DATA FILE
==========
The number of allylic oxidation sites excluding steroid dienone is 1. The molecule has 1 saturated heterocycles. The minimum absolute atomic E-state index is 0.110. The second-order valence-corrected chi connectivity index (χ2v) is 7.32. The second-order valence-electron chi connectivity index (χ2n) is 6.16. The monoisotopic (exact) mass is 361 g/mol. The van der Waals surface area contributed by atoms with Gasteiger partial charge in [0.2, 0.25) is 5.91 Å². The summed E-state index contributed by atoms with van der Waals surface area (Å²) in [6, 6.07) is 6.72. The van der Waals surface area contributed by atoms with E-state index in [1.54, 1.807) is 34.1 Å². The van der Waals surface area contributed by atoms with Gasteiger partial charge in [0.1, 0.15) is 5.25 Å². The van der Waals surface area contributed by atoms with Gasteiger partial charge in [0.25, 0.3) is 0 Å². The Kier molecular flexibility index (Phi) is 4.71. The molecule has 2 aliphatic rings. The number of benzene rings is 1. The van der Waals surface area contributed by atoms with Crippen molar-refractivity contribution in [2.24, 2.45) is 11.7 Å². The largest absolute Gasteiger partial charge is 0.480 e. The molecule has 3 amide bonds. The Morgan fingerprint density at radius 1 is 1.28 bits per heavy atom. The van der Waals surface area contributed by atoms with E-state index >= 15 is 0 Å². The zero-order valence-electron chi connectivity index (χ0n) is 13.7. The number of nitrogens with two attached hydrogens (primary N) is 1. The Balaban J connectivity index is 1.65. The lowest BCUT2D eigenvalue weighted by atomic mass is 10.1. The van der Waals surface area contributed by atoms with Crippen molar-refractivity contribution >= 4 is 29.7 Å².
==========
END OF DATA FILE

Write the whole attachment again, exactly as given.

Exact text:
The number of allylic oxidation sites excluding steroid dienone is 1. The molecule has 1 saturated heterocycles. The minimum absolute atomic E-state index is 0.110. The second-order valence-corrected chi connectivity index (χ2v) is 7.32. The second-order valence-electron chi connectivity index (χ2n) is 6.16. The monoisotopic (exact) mass is 361 g/mol. The van der Waals surface area contributed by atoms with Gasteiger partial charge in [0.2, 0.25) is 5.91 Å². The summed E-state index contributed by atoms with van der Waals surface area (Å²) in [6, 6.07) is 6.72. The van der Waals surface area contributed by atoms with E-state index in [1.54, 1.807) is 34.1 Å². The van der Waals surface area contributed by atoms with Gasteiger partial charge in [0.1, 0.15) is 5.25 Å². The van der Waals surface area contributed by atoms with Gasteiger partial charge in [0.25, 0.3) is 0 Å². The Kier molecular flexibility index (Phi) is 4.71. The molecule has 2 aliphatic rings. The number of benzene rings is 1. The van der Waals surface area contributed by atoms with Crippen molar-refractivity contribution in [2.24, 2.45) is 11.7 Å². The largest absolute Gasteiger partial charge is 0.480 e. The molecule has 3 amide bonds. The Morgan fingerprint density at radius 1 is 1.28 bits per heavy atom. The van der Waals surface area contributed by atoms with E-state index >= 15 is 0 Å². The zero-order valence-electron chi connectivity index (χ0n) is 13.7. The number of nitrogens with two attached hydrogens (primary N) is 1. The Balaban J connectivity index is 1.65. The lowest BCUT2D eigenvalue weighted by atomic mass is 10.1. The van der Waals surface area contributed by atoms with Crippen molar-refractivity contribution >= 4 is 29.7 Å².